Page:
i remember getting into a debate with a fellow PCV when i was in south africa – we were on opposite sides of the “as long as you affect some change, no matter how small, it matters” conversation. she was adamantl opposed and i, a staunch believer. we didn’t change each other’s minds but…i have since reinforced my own.

i was at best an average volunteer. it was part of my bit when i recruited for peace corps. i didn’t try to sell illusions of my own greatness…i talked about some things i was proud of…but i talked heavily about what i wish i had know/done so that i could be better. my hope was that new folks would have a better start – see things differently.

even so, i can see the affect pc has had on me. and i like it. almost five years removed from service and am mindful of what i didn’t do in south africa. i recall the ways tha ti was uncomfortable and didn’t like it instead of embracing it.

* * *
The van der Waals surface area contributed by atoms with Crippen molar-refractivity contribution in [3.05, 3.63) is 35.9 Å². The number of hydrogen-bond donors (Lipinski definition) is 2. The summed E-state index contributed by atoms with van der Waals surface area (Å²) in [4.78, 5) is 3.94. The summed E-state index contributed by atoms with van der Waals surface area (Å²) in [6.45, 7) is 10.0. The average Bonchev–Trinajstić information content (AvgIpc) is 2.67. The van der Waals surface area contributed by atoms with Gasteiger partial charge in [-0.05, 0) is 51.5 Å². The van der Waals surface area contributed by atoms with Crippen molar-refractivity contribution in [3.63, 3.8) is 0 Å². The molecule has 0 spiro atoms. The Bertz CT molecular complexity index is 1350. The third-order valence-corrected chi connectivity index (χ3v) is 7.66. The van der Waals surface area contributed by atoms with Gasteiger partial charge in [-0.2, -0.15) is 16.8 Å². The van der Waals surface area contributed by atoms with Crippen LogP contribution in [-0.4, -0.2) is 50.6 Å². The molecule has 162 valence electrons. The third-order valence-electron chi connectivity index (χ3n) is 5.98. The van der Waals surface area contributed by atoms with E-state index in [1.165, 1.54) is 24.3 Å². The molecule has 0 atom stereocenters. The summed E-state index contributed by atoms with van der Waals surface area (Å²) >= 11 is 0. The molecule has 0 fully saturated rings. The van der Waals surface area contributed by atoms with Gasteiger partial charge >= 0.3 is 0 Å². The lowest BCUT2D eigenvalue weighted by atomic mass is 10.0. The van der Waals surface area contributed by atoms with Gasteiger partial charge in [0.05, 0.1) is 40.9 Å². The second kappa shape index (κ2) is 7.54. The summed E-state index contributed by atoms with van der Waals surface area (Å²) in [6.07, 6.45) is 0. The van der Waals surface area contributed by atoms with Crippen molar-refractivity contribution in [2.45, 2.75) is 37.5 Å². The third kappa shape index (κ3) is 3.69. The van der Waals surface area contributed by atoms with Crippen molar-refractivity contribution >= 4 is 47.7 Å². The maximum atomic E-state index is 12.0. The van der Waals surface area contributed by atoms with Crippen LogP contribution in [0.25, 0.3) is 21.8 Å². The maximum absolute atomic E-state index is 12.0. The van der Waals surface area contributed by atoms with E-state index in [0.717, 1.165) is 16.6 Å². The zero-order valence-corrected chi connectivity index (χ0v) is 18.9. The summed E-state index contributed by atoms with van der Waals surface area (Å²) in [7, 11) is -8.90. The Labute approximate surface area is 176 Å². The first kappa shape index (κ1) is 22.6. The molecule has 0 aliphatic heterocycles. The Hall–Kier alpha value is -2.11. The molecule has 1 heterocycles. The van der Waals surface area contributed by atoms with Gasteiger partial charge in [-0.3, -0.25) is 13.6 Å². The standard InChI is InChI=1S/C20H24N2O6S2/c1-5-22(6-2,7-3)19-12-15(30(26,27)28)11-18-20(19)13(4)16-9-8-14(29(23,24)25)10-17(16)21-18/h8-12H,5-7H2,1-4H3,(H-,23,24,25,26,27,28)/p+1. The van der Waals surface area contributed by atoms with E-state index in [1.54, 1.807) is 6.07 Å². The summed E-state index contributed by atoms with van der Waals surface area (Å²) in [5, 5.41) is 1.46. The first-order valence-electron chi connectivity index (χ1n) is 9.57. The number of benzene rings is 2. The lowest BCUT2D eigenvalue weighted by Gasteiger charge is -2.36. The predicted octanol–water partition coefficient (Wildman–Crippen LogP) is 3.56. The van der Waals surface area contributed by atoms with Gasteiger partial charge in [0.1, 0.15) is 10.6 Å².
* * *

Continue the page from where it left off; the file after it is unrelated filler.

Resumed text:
keeping that in mind has driven me in different paths since peace corps. it has taqken me to various countries and invovled me in a different kind of life. it has since brought me zed – to a university that is ranked pretty high in the world and has inner workings that are more foreign to me than zulu.

but what i learned as a result of peace corps is that i have to throw myself in and see what happens. i have to speak to strangers and offer my services until someone decides to take me up on them…or until i know enough to take myself.

looking back on our argument i can’t help but think of how my time in south africa did not have the HUGE impact i had invisioned for it before i left the states. even so…the differences are important…hopefully in other lives…but defintiely in mine. and those differences are affecting change on a bigger scope now…because i learned so much there…and i’m open and eager to learn and to share so much now.

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